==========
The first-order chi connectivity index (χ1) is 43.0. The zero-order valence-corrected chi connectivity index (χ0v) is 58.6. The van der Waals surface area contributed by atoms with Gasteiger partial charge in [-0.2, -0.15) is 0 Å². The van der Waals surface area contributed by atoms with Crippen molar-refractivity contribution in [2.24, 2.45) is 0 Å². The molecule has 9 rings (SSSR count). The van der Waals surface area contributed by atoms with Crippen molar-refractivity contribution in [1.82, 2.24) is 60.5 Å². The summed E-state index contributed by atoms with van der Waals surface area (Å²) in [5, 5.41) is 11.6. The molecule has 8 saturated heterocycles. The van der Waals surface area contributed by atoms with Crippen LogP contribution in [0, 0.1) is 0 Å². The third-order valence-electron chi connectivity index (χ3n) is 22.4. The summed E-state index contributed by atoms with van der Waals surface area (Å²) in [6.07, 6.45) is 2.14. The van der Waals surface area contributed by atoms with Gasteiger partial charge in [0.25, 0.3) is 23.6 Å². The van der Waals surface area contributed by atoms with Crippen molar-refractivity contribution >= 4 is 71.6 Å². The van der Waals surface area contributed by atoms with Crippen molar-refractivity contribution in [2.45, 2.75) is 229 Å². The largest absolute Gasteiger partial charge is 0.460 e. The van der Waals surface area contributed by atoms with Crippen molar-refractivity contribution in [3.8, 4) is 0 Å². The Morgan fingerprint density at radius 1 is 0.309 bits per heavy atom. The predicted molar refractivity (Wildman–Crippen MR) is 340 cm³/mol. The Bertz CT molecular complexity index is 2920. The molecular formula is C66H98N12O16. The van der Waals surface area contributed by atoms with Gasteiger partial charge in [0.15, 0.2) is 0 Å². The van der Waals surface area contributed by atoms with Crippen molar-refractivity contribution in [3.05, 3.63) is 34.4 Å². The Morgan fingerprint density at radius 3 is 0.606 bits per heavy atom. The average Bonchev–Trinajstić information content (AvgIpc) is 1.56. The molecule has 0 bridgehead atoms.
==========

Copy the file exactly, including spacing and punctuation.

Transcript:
The first-order chi connectivity index (χ1) is 43.0. The zero-order valence-corrected chi connectivity index (χ0v) is 58.6. The van der Waals surface area contributed by atoms with Gasteiger partial charge in [-0.2, -0.15) is 0 Å². The van der Waals surface area contributed by atoms with Crippen molar-refractivity contribution in [2.24, 2.45) is 0 Å². The molecule has 9 rings (SSSR count). The van der Waals surface area contributed by atoms with Crippen molar-refractivity contribution in [1.82, 2.24) is 60.5 Å². The summed E-state index contributed by atoms with van der Waals surface area (Å²) in [5, 5.41) is 11.6. The molecule has 8 saturated heterocycles. The van der Waals surface area contributed by atoms with Crippen LogP contribution in [0, 0.1) is 0 Å². The third-order valence-electron chi connectivity index (χ3n) is 22.4. The summed E-state index contributed by atoms with van der Waals surface area (Å²) in [6.07, 6.45) is 2.14. The van der Waals surface area contributed by atoms with Gasteiger partial charge in [0.25, 0.3) is 23.6 Å². The van der Waals surface area contributed by atoms with Crippen molar-refractivity contribution >= 4 is 71.6 Å². The van der Waals surface area contributed by atoms with Crippen molar-refractivity contribution in [2.45, 2.75) is 229 Å². The largest absolute Gasteiger partial charge is 0.460 e. The van der Waals surface area contributed by atoms with Crippen molar-refractivity contribution in [3.8, 4) is 0 Å². The Morgan fingerprint density at radius 1 is 0.309 bits per heavy atom. The predicted molar refractivity (Wildman–Crippen MR) is 340 cm³/mol. The Bertz CT molecular complexity index is 2920. The molecular formula is C66H98N12O16. The van der Waals surface area contributed by atoms with Gasteiger partial charge in [0.15, 0.2) is 0 Å². The van der Waals surface area contributed by atoms with Crippen molar-refractivity contribution in [3.05, 3.63) is 34.4 Å². The Morgan fingerprint density at radius 3 is 0.606 bits per heavy atom. The average Bonchev–Trinajstić information content (AvgIpc) is 1.56. The molecule has 0 bridgehead atoms.